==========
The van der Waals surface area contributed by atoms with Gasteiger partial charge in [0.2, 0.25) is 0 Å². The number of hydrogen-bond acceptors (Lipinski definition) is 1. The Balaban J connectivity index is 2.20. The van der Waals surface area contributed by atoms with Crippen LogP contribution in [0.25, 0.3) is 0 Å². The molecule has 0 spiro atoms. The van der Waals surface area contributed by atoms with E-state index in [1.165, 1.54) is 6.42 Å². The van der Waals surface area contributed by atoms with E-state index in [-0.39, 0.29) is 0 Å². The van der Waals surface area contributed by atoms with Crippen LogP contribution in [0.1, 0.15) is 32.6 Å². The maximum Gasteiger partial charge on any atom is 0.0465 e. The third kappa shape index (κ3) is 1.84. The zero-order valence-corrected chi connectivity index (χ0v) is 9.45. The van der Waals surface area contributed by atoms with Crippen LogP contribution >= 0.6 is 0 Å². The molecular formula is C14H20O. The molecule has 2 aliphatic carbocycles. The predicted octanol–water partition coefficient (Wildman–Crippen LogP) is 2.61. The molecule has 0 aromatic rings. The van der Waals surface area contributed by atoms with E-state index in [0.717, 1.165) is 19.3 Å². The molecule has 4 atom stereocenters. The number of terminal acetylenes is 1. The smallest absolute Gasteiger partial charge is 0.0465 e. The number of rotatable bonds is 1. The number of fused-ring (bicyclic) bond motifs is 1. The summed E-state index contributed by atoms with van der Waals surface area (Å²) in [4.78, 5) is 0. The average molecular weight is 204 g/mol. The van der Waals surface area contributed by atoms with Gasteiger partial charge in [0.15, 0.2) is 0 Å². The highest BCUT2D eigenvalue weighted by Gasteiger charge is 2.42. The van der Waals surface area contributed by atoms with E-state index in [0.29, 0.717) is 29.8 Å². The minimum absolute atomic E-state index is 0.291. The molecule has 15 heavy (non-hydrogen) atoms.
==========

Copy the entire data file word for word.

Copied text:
The van der Waals surface area contributed by atoms with Gasteiger partial charge in [0.2, 0.25) is 0 Å². The number of hydrogen-bond acceptors (Lipinski definition) is 1. The Balaban J connectivity index is 2.20. The van der Waals surface area contributed by atoms with Crippen LogP contribution in [0.25, 0.3) is 0 Å². The molecule has 0 spiro atoms. The van der Waals surface area contributed by atoms with E-state index in [1.165, 1.54) is 6.42 Å². The van der Waals surface area contributed by atoms with E-state index in [-0.39, 0.29) is 0 Å². The van der Waals surface area contributed by atoms with Crippen LogP contribution in [0.1, 0.15) is 32.6 Å². The maximum Gasteiger partial charge on any atom is 0.0465 e. The third kappa shape index (κ3) is 1.84. The zero-order valence-corrected chi connectivity index (χ0v) is 9.45. The van der Waals surface area contributed by atoms with Crippen LogP contribution >= 0.6 is 0 Å². The molecular formula is C14H20O. The molecule has 2 aliphatic carbocycles. The predicted octanol–water partition coefficient (Wildman–Crippen LogP) is 2.61. The molecule has 0 aromatic rings. The van der Waals surface area contributed by atoms with E-state index in [0.717, 1.165) is 19.3 Å². The molecule has 4 atom stereocenters. The number of terminal acetylenes is 1. The smallest absolute Gasteiger partial charge is 0.0465 e. The number of rotatable bonds is 1. The number of fused-ring (bicyclic) bond motifs is 1. The summed E-state index contributed by atoms with van der Waals surface area (Å²) in [4.78, 5) is 0. The average molecular weight is 204 g/mol. The van der Waals surface area contributed by atoms with Gasteiger partial charge in [0.15, 0.2) is 0 Å². The highest BCUT2D eigenvalue weighted by Gasteiger charge is 2.42. The van der Waals surface area contributed by atoms with E-state index in [0.29, 0.717) is 29.8 Å². The minimum absolute atomic E-state index is 0.291. The molecule has 15 heavy (non-hydrogen) atoms.